Rail operator Aurizon has reportedly delayed its final decision on a 430km rail line in the Pilbara to 2016, as a result of bearish conditions in the iron ore market in recent months.
Aurizon partnered with Chinese steelmaker Baosteel to acquire iron ore miner Aquila Resources last year, with plans in place to build a 40mtpa iron ore mine, rail and export project.
In February, Aurizon chief executive Lance Hockridge warned that the viability of a Pilbara line would be “very challenging” if iron ore stayed at the US$60 a tonne trading price reported at that time.
Since then, the iron ore price has degraded further, to as low as US$46.70 last week. Some long term forecasts are for an iron ore price below US$40 a tonne – a price which would leave almost all iron ore producers (apart from the majors Rio and BHP) operating at a loss.
Aurizon already earns just over 10% of its pre-tax profit from its iron ore haulage deals in WA’s mid-west region, but does not currently operate in the Pilbara.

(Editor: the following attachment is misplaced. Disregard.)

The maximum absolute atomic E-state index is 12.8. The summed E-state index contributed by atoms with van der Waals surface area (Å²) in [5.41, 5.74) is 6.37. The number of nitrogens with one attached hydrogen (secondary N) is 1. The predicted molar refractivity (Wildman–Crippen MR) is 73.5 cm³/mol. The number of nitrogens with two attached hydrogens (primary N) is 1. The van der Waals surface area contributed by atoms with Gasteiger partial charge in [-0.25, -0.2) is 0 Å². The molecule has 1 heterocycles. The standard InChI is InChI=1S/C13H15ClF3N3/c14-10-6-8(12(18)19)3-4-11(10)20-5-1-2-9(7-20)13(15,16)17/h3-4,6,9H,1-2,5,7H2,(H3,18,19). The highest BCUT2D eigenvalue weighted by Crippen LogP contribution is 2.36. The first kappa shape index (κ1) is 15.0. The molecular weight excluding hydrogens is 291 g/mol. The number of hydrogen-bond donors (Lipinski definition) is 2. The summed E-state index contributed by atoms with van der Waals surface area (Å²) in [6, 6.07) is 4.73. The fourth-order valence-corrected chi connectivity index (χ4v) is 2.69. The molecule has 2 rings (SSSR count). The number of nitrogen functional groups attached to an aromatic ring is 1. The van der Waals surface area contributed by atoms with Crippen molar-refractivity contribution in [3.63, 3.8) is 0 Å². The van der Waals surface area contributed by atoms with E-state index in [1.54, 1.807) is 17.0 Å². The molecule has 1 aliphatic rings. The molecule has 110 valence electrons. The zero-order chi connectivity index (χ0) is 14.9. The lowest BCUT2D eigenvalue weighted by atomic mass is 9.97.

The Baosteel-Aurizon project would be a major investment for the operator, but one it has reportedly been trying to make for some time. Now the pieces are in place for Aurizon to get its Pilbara railway, however, the timing could not be worse.
According to Fairfax reports, the company has decided to delay its investment decision until 2016 as a result.
In the meantime the company plans to work with its existing customers to improve productivity, and reduce costs, according to the report.
“Our aim in improving supply chain efficiency is to create long-term mutual value and to assist our customers’ products to remain competitive in global markets,” an Aurizon spokesperson was quoted to have said.
A market announcement from Aurizon is anticipated later this month.